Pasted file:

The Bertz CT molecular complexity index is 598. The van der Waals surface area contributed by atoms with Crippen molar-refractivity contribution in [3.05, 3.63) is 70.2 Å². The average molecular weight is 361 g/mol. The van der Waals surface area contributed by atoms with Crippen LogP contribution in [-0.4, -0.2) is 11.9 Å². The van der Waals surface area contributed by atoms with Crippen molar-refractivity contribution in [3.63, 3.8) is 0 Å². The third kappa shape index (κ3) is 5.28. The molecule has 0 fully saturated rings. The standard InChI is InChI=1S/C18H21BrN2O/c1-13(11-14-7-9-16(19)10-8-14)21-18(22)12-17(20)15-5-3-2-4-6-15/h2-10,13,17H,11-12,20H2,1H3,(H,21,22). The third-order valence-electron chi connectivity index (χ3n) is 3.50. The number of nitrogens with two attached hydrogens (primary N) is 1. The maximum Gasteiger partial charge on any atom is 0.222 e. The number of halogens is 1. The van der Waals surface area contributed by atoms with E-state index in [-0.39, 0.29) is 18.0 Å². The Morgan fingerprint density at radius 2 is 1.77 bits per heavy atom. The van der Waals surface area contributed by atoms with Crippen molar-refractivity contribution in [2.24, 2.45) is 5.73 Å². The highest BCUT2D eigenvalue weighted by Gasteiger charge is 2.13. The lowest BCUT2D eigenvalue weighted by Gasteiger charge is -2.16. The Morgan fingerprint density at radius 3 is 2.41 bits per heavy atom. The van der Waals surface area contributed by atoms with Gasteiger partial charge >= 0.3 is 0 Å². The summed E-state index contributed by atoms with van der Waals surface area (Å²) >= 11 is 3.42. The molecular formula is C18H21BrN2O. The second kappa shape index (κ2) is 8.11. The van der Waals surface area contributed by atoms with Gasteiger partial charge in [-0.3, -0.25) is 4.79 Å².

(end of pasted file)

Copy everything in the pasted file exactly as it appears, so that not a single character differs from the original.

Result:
The Bertz CT molecular complexity index is 598. The van der Waals surface area contributed by atoms with Crippen molar-refractivity contribution in [3.05, 3.63) is 70.2 Å². The average molecular weight is 361 g/mol. The van der Waals surface area contributed by atoms with Crippen LogP contribution in [-0.4, -0.2) is 11.9 Å². The van der Waals surface area contributed by atoms with Crippen molar-refractivity contribution in [3.63, 3.8) is 0 Å². The third kappa shape index (κ3) is 5.28. The molecule has 0 fully saturated rings. The standard InChI is InChI=1S/C18H21BrN2O/c1-13(11-14-7-9-16(19)10-8-14)21-18(22)12-17(20)15-5-3-2-4-6-15/h2-10,13,17H,11-12,20H2,1H3,(H,21,22). The third-order valence-electron chi connectivity index (χ3n) is 3.50. The number of nitrogens with two attached hydrogens (primary N) is 1. The maximum Gasteiger partial charge on any atom is 0.222 e. The number of halogens is 1. The van der Waals surface area contributed by atoms with E-state index in [-0.39, 0.29) is 18.0 Å². The Morgan fingerprint density at radius 2 is 1.77 bits per heavy atom. The van der Waals surface area contributed by atoms with Crippen molar-refractivity contribution in [2.24, 2.45) is 5.73 Å². The highest BCUT2D eigenvalue weighted by Gasteiger charge is 2.13. The lowest BCUT2D eigenvalue weighted by Gasteiger charge is -2.16. The Morgan fingerprint density at radius 3 is 2.41 bits per heavy atom. The van der Waals surface area contributed by atoms with Gasteiger partial charge >= 0.3 is 0 Å². The summed E-state index contributed by atoms with van der Waals surface area (Å²) >= 11 is 3.42. The molecular formula is C18H21BrN2O. The second kappa shape index (κ2) is 8.11. The van der Waals surface area contributed by atoms with Gasteiger partial charge in [-0.3, -0.25) is 4.79 Å².